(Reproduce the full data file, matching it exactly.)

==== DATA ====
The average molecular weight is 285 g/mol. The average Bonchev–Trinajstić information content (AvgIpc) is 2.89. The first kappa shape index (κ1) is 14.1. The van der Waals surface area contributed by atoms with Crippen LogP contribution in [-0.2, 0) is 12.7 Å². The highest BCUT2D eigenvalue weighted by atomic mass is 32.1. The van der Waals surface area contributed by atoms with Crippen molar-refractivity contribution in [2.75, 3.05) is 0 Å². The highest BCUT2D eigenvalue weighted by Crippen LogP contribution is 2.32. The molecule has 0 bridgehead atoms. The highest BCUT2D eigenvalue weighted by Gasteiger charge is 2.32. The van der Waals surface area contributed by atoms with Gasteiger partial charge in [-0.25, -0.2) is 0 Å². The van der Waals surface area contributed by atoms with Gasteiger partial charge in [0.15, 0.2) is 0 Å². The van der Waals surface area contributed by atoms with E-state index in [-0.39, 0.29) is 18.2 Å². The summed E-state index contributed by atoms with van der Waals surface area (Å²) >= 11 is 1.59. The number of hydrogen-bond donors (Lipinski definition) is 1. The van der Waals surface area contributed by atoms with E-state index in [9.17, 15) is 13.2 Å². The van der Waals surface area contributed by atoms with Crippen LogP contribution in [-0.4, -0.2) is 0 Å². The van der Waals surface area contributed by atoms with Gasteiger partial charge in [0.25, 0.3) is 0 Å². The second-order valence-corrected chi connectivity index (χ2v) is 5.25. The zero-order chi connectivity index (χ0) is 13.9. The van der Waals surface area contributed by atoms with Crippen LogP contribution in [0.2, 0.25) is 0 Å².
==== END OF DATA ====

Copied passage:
The average molecular weight is 285 g/mol. The average Bonchev–Trinajstić information content (AvgIpc) is 2.89. The first kappa shape index (κ1) is 14.1. The van der Waals surface area contributed by atoms with Crippen LogP contribution in [-0.2, 0) is 12.7 Å². The highest BCUT2D eigenvalue weighted by atomic mass is 32.1. The van der Waals surface area contributed by atoms with Crippen molar-refractivity contribution in [2.75, 3.05) is 0 Å². The highest BCUT2D eigenvalue weighted by Crippen LogP contribution is 2.32. The molecule has 0 bridgehead atoms. The highest BCUT2D eigenvalue weighted by Gasteiger charge is 2.32. The van der Waals surface area contributed by atoms with Gasteiger partial charge in [-0.25, -0.2) is 0 Å². The van der Waals surface area contributed by atoms with Gasteiger partial charge in [0.15, 0.2) is 0 Å². The van der Waals surface area contributed by atoms with E-state index in [-0.39, 0.29) is 18.2 Å². The summed E-state index contributed by atoms with van der Waals surface area (Å²) >= 11 is 1.59. The number of hydrogen-bond donors (Lipinski definition) is 1. The van der Waals surface area contributed by atoms with E-state index in [9.17, 15) is 13.2 Å². The van der Waals surface area contributed by atoms with Crippen LogP contribution in [-0.4, -0.2) is 0 Å². The van der Waals surface area contributed by atoms with Gasteiger partial charge in [0.25, 0.3) is 0 Å². The second-order valence-corrected chi connectivity index (χ2v) is 5.25. The zero-order chi connectivity index (χ0) is 13.9. The van der Waals surface area contributed by atoms with Crippen LogP contribution in [0.2, 0.25) is 0 Å².